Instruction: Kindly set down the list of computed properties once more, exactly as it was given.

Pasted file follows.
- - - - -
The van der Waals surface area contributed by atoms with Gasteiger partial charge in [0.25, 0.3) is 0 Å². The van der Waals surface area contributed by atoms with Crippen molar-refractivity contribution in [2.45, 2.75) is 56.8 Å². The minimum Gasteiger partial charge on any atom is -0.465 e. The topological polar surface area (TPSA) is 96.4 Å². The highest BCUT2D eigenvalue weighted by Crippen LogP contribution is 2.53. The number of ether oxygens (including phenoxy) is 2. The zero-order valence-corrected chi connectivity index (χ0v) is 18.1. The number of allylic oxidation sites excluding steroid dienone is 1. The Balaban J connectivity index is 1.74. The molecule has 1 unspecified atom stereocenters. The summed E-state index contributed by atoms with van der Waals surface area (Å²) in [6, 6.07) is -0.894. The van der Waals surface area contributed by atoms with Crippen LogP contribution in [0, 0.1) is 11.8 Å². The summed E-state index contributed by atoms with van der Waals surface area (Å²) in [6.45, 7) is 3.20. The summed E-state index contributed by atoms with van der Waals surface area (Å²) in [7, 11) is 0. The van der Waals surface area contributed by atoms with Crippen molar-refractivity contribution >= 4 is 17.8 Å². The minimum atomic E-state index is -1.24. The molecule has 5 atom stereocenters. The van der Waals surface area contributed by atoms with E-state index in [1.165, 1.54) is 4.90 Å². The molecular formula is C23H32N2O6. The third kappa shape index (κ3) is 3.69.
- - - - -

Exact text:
The van der Waals surface area contributed by atoms with Gasteiger partial charge in [0.25, 0.3) is 0 Å². The van der Waals surface area contributed by atoms with Crippen molar-refractivity contribution in [2.45, 2.75) is 56.8 Å². The minimum Gasteiger partial charge on any atom is -0.465 e. The topological polar surface area (TPSA) is 96.4 Å². The highest BCUT2D eigenvalue weighted by Crippen LogP contribution is 2.53. The number of ether oxygens (including phenoxy) is 2. The zero-order valence-corrected chi connectivity index (χ0v) is 18.1. The number of allylic oxidation sites excluding steroid dienone is 1. The Balaban J connectivity index is 1.74. The molecule has 1 unspecified atom stereocenters. The summed E-state index contributed by atoms with van der Waals surface area (Å²) in [6, 6.07) is -0.894. The van der Waals surface area contributed by atoms with Crippen LogP contribution in [0, 0.1) is 11.8 Å². The summed E-state index contributed by atoms with van der Waals surface area (Å²) in [6.45, 7) is 3.20. The summed E-state index contributed by atoms with van der Waals surface area (Å²) in [7, 11) is 0. The van der Waals surface area contributed by atoms with Crippen molar-refractivity contribution >= 4 is 17.8 Å². The minimum atomic E-state index is -1.24. The molecule has 5 atom stereocenters. The van der Waals surface area contributed by atoms with E-state index in [1.165, 1.54) is 4.90 Å². The molecular formula is C23H32N2O6. The third kappa shape index (κ3) is 3.69.